Selection Egypt

Contrato

The Contrato platform project, Bridging the Digital Gap for Youth Lawyers, aims to transform the provision of legal services from analog to digital. Contrato strives to empower young lawyers, primarily women, with the requisite qualifications, to fill the general supply-demand gap long marring the sector.

The Problem

The supply of university graduates far exceeds the demand in the labour market throughout Egypt. Over half a million youth graduate from university each year in Egypt. The number of university graduates has increased by almost 5.9% in 2018 alone, most of whom are from public universities (the annual higher education report, CAPMAS). There are over 12 law schools in Egypt, with Cairo University alone graduating at least 40,000/year. Despite being among the brightest, law graduates, particularly women, face multiple challenges to earn a living. Not surprisingly, the dramatic increase in the number of students has been coupled with a decline in education quality. The result is an oversupply of graduates with skills below market needs. The majority of those who graduate shift to other occupations that do not match their skills, remain unemployed or accept jobs in the legal field that are underpaying and without many developmental prospects. In a male-dominated industry with demanding working hours and no child-care services, many female lawyers tend to quit their jobs upon marriage. The professional prejudice is reinforced by employers’ preference to mainly invest time and train male lawyers purely for RoI.

Conversely, the demand for legal services and advising, in contrast to the classical perception of the legal profession as centering around litigation, remains high. However, given the relatively high costs associated with legal services, most individuals shy away from professional consultancies. Consequently, such individuals end up facing serious legal difficulties that could have otherwise been avoided.

The Solution

Contrato offers an innovative approach to such challenges with the principal aim of empowering young lawyers, particularly females, to remain or (re)enter the job market. By establishing a state-of-the-art interactive online legal platform, specializing in contract templates and online legal consultations, Contrato bridges the gap between clients seeking legal services and law practitioners. Contrato’s platform overcomes the hurdles this particular target group faces by providing flexible working hours at decent compensation. On the one hand, platform users will have access to a variety of tailored contracts from the database and the option for professional consultancies by young lawyers at an attractive fee, thereby eliminating demand barriers. On the other, the project will provide upskilling training and certification to a pool of 860 young law graduates and professionals, particularly women, from all over Egypt by 2023. Special training curricula and certification processes will be developed by 2022 based on professional and international standards. By the end of the project, 560 young lawyers (460 females and 100 males) are expected to maintain livelihood opportunities through self-employment successfully. It is essential to highlight that 10 young lawyers out of the total number of lawyers will be trained to become trainers. That is, they will receive a tailor-made ToT to support the upskilling training of the rest of the group (850 young lawyers). While the project intends to focus on the five governorates mentioned above, the scope of the platform will include others as well spread out in both Upper Egypt and the Delta regions.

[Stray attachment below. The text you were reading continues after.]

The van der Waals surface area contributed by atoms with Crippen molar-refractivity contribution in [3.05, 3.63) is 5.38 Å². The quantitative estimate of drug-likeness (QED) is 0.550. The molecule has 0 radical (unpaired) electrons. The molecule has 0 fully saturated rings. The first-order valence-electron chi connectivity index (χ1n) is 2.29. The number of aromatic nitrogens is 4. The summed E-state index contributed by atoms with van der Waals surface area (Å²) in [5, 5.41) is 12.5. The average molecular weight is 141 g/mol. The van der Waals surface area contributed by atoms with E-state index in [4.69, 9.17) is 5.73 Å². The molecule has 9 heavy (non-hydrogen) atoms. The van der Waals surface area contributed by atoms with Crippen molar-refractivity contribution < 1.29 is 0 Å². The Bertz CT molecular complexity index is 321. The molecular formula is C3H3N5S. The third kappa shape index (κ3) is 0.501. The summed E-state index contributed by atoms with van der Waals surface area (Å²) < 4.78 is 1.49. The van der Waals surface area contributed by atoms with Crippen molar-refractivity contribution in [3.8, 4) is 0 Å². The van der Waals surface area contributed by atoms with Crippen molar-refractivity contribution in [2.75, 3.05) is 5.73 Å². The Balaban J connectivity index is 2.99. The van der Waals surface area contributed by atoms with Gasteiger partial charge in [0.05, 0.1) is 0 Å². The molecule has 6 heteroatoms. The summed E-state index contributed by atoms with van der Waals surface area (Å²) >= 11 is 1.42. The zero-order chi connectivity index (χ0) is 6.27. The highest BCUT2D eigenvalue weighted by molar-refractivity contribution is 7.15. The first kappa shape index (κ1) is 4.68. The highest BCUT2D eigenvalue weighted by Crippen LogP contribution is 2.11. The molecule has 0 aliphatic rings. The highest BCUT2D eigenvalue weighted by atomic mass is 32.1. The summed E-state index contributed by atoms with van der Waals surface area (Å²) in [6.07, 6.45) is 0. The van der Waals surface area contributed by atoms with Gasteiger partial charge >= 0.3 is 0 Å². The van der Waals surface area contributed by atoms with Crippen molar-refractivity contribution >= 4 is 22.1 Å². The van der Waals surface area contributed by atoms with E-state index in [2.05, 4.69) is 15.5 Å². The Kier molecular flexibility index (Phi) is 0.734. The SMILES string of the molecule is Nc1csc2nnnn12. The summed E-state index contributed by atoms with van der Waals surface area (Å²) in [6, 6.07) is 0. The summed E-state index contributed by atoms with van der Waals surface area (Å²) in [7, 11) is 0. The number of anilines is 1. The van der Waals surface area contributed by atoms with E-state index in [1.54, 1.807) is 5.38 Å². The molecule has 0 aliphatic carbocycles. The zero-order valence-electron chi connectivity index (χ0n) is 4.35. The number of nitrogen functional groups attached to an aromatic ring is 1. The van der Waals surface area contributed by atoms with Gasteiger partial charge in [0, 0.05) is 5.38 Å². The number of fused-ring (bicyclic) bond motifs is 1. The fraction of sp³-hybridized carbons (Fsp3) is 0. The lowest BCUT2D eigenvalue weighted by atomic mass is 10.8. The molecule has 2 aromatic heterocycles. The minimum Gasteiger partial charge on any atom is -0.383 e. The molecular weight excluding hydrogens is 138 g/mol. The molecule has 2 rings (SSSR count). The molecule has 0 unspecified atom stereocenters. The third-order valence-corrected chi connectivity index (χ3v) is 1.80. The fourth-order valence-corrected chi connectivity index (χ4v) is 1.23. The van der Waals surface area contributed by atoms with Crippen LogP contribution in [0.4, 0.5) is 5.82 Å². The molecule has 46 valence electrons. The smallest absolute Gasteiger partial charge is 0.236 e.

Additionality 

Contrato seeks to provide decent self-employment opportunities for young lawyers through establishing an innovative online platform for contractual legal services and consultancies. CFYE’s contribution to the project is integral to its implementation in terms of quality, scale, and specific target group focus. In order to reach the aforementioned objectives and enhance quality, Contrato will not only avail the online platform (which would have been the business as usual model) but would further seek to build the capacity of the target beneficiaries through designing curricula and conducting tailored made training and certification to onboard young lawyers, particularly women. Contrato’s regular business model does not include an upskilling or gender-focused strategy. The same applies to youth inclusion in the design and implementation of the project. In this regard, the Fund’s technical support is needed to develop both gender-specific and youth-centered strategies.

Moreover, with the Fund’s support, Contrato would be able to include a cost-share to the project by offering discounts from the Contrato platform to young lawyers using its interactive templates, as well as providing more remuneration to the beneficiaries of the project than their peers. Furthermore, with the support of the Fund, Contrato would be able to explore greater opportunities for scalability. Indeed, Contrato will have the opportunity to flag the idea of the platform with other private sector entities, donors, and development organizations to possibly scale up the results of this project (upon the successful pilot, after the first year of implementation) into various countries in Africa and/or elsewhere in the developing world where similar conditions pertain.

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